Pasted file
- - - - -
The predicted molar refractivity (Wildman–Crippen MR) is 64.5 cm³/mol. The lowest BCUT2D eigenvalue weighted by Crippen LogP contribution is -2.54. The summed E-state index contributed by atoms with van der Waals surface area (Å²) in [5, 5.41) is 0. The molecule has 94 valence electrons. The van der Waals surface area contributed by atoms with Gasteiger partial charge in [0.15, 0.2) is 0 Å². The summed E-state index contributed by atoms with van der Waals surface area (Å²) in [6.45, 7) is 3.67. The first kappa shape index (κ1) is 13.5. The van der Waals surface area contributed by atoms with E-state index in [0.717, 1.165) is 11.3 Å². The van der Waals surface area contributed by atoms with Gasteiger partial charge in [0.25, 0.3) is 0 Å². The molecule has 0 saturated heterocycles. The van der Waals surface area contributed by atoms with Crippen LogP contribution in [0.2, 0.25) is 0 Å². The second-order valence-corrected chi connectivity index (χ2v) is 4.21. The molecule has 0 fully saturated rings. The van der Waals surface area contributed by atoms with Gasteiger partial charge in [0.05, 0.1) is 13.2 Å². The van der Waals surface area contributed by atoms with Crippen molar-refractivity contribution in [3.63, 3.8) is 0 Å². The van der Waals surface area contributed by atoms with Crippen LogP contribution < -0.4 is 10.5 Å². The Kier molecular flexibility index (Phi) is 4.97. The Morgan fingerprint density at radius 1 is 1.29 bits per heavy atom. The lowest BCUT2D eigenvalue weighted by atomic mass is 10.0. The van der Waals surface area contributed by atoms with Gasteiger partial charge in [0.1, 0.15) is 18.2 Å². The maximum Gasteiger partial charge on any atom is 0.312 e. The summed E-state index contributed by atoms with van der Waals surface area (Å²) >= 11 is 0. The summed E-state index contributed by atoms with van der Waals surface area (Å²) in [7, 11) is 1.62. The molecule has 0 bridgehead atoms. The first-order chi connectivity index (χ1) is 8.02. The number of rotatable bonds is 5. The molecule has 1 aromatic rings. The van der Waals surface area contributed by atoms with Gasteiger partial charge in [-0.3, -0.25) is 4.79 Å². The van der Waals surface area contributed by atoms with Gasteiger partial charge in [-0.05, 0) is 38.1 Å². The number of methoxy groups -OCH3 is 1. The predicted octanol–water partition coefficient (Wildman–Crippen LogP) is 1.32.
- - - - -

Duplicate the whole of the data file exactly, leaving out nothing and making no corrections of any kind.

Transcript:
The predicted molar refractivity (Wildman–Crippen MR) is 64.5 cm³/mol. The lowest BCUT2D eigenvalue weighted by Crippen LogP contribution is -2.54. The summed E-state index contributed by atoms with van der Waals surface area (Å²) in [5, 5.41) is 0. The molecule has 94 valence electrons. The van der Waals surface area contributed by atoms with Gasteiger partial charge in [0.15, 0.2) is 0 Å². The summed E-state index contributed by atoms with van der Waals surface area (Å²) in [6.45, 7) is 3.67. The first kappa shape index (κ1) is 13.5. The van der Waals surface area contributed by atoms with E-state index in [0.717, 1.165) is 11.3 Å². The van der Waals surface area contributed by atoms with Gasteiger partial charge in [0.25, 0.3) is 0 Å². The molecule has 0 saturated heterocycles. The van der Waals surface area contributed by atoms with Crippen LogP contribution in [0.2, 0.25) is 0 Å². The second-order valence-corrected chi connectivity index (χ2v) is 4.21. The molecule has 0 fully saturated rings. The van der Waals surface area contributed by atoms with Gasteiger partial charge in [0.05, 0.1) is 13.2 Å². The van der Waals surface area contributed by atoms with Crippen molar-refractivity contribution in [3.63, 3.8) is 0 Å². The van der Waals surface area contributed by atoms with Crippen LogP contribution < -0.4 is 10.5 Å². The Kier molecular flexibility index (Phi) is 4.97. The Morgan fingerprint density at radius 1 is 1.29 bits per heavy atom. The lowest BCUT2D eigenvalue weighted by atomic mass is 10.0. The van der Waals surface area contributed by atoms with Gasteiger partial charge in [0.1, 0.15) is 18.2 Å². The maximum Gasteiger partial charge on any atom is 0.312 e. The summed E-state index contributed by atoms with van der Waals surface area (Å²) >= 11 is 0. The summed E-state index contributed by atoms with van der Waals surface area (Å²) in [7, 11) is 1.62. The molecule has 0 bridgehead atoms. The first-order chi connectivity index (χ1) is 8.02. The number of rotatable bonds is 5. The molecule has 1 aromatic rings. The van der Waals surface area contributed by atoms with Gasteiger partial charge in [-0.3, -0.25) is 4.79 Å². The van der Waals surface area contributed by atoms with Gasteiger partial charge in [-0.05, 0) is 38.1 Å². The number of methoxy groups -OCH3 is 1. The predicted octanol–water partition coefficient (Wildman–Crippen LogP) is 1.32.